Avidan Milevsky, PhD, LCPC,
AVIDAN MILEVSKY, PhD, LCPC, is an associate professor of psychology at Kutztown University of Pennsylvania and a licensed clinical professional counselor in the state of Maryland. As a psychotherapist at Wellspring Counseling he specializes in sibling issues in therapy. He has over 20 years of experience working in various settings and populations focusing on systems approaches to interventions. While earning his PhD at Florida International University, he received the GSA Social Sciences prize for his work on sibling relationships. Dr. Milevsky was the founding chair of the Psychology Department at Touro College South and is a visiting professor at the Hebrew University of Jerusalem. He serves as the director of the Center for Parenting Research at Kutztown University. His clinical research on families and siblings has produced over 100 conference presentations, and more than 20 papers in peer-reviewed journals, including a contribution to the Encyclopedia of Adolescence. His most recent book on siblings, Sibling Relationships in Childhood and Adolescence: Predictors and Outcomes, was published by Columbia University Press.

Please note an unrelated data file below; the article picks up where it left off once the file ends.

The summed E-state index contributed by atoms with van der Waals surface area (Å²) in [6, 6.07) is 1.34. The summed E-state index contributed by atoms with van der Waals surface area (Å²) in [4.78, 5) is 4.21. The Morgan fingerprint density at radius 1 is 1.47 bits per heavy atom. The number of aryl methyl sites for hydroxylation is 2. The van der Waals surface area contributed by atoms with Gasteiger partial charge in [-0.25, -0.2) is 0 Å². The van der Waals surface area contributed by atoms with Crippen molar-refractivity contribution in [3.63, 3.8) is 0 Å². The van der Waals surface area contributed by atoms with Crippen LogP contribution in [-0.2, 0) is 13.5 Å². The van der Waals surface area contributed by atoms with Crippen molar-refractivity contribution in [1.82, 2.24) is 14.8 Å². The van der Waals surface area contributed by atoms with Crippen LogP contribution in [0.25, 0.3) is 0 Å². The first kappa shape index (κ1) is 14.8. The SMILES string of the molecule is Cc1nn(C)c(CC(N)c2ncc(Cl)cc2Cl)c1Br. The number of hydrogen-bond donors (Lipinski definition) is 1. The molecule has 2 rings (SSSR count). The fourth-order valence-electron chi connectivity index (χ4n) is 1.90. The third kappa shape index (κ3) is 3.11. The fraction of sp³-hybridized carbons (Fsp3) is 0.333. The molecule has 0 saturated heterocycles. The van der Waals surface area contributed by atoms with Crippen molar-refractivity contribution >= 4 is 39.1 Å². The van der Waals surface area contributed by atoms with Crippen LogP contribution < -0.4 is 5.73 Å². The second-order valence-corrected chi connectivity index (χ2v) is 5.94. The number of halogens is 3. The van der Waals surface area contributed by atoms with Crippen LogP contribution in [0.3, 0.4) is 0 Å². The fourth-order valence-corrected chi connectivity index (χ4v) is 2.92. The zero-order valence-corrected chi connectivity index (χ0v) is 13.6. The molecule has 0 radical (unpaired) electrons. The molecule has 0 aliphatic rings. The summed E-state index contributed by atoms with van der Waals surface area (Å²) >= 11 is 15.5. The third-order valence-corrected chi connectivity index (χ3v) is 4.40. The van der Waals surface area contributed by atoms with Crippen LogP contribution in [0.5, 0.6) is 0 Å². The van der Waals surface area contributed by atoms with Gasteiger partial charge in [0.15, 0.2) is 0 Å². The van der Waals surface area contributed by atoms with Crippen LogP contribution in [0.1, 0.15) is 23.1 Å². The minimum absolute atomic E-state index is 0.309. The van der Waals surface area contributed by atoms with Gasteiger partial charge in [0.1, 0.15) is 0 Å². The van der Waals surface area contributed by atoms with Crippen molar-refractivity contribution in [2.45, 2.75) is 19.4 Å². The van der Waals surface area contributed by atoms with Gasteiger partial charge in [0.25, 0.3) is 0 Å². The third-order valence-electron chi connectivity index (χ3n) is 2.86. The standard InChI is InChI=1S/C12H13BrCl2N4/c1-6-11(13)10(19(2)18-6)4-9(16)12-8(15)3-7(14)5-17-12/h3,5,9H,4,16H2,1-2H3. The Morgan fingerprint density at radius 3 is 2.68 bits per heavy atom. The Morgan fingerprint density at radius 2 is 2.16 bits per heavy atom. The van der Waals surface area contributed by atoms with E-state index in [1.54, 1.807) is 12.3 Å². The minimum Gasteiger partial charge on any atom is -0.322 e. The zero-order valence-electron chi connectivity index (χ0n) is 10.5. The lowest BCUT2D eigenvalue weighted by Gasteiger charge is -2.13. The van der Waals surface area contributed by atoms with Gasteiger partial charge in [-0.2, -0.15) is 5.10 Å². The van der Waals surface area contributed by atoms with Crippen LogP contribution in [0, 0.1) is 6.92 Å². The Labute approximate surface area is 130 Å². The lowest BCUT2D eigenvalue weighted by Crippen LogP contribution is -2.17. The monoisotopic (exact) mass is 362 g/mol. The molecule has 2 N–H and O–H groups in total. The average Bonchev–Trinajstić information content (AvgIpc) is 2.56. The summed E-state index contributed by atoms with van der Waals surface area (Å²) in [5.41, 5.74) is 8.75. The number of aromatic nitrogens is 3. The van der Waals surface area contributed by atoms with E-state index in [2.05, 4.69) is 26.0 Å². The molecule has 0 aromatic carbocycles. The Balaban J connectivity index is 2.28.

Dr. Milevsky has lectured to audiences in the U.S., Canada, South America, Europe, and the Middle-East on various topics including family issues in therapy, parenting, sibling relationships, and the intersection between spirituality and mental health. He has been interviewed by national media about his work on siblings including stories in The Washington Post, The Wall Street Journal, The Associated Press, Real Simple, and Allure magazine. Additionally, Dr. Milevsky is a columnist for Psychology Today and The Huffington Post on sibling issues. He has been a guest expert on TV and radio, including an appearance on Public Radio International's "The Takeaway."
Dr. Milevsky is currently consulting in an effort to introduce legislation that would strengthen sibling visitation rights in family court and recognize the importance of sibling relationships on the emotional and psychological development of children.